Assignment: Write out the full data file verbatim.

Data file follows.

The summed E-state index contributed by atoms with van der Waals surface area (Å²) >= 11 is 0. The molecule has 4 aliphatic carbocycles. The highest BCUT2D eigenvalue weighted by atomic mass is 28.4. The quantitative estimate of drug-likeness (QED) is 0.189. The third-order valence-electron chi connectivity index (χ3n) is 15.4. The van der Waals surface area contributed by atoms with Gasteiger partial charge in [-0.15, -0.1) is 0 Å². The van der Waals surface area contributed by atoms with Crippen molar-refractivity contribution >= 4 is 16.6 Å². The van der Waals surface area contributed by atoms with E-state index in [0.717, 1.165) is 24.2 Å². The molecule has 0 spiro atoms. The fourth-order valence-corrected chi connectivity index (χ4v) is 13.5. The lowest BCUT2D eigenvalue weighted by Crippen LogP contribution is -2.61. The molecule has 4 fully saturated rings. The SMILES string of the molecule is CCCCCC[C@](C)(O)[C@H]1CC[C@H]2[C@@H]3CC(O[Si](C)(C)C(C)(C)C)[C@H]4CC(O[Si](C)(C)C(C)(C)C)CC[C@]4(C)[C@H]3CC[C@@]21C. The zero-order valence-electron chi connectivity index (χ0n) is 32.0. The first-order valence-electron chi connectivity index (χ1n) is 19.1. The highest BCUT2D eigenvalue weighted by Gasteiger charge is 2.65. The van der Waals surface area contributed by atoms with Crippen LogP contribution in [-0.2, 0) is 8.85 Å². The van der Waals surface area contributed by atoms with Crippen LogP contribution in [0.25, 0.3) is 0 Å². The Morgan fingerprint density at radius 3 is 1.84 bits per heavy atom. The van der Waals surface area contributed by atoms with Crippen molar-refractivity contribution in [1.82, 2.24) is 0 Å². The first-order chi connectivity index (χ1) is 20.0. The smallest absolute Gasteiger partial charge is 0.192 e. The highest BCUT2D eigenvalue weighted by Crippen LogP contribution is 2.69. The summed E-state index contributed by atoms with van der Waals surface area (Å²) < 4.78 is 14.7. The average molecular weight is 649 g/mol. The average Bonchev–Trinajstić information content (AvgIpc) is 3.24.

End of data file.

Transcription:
The summed E-state index contributed by atoms with van der Waals surface area (Å²) >= 11 is 0. The molecule has 4 aliphatic carbocycles. The highest BCUT2D eigenvalue weighted by atomic mass is 28.4. The quantitative estimate of drug-likeness (QED) is 0.189. The third-order valence-electron chi connectivity index (χ3n) is 15.4. The van der Waals surface area contributed by atoms with Gasteiger partial charge in [-0.15, -0.1) is 0 Å². The van der Waals surface area contributed by atoms with Crippen molar-refractivity contribution >= 4 is 16.6 Å². The van der Waals surface area contributed by atoms with E-state index in [0.717, 1.165) is 24.2 Å². The molecule has 0 spiro atoms. The fourth-order valence-corrected chi connectivity index (χ4v) is 13.5. The lowest BCUT2D eigenvalue weighted by Crippen LogP contribution is -2.61. The molecule has 4 fully saturated rings. The SMILES string of the molecule is CCCCCC[C@](C)(O)[C@H]1CC[C@H]2[C@@H]3CC(O[Si](C)(C)C(C)(C)C)[C@H]4CC(O[Si](C)(C)C(C)(C)C)CC[C@]4(C)[C@H]3CC[C@@]21C. The zero-order valence-electron chi connectivity index (χ0n) is 32.0. The first-order valence-electron chi connectivity index (χ1n) is 19.1. The highest BCUT2D eigenvalue weighted by Gasteiger charge is 2.65. The van der Waals surface area contributed by atoms with Crippen LogP contribution in [-0.2, 0) is 8.85 Å². The van der Waals surface area contributed by atoms with Crippen LogP contribution in [0.25, 0.3) is 0 Å². The Morgan fingerprint density at radius 3 is 1.84 bits per heavy atom. The van der Waals surface area contributed by atoms with Crippen molar-refractivity contribution in [1.82, 2.24) is 0 Å². The first-order chi connectivity index (χ1) is 20.0. The smallest absolute Gasteiger partial charge is 0.192 e. The highest BCUT2D eigenvalue weighted by Crippen LogP contribution is 2.69. The summed E-state index contributed by atoms with van der Waals surface area (Å²) < 4.78 is 14.7. The average molecular weight is 649 g/mol. The average Bonchev–Trinajstić information content (AvgIpc) is 3.24.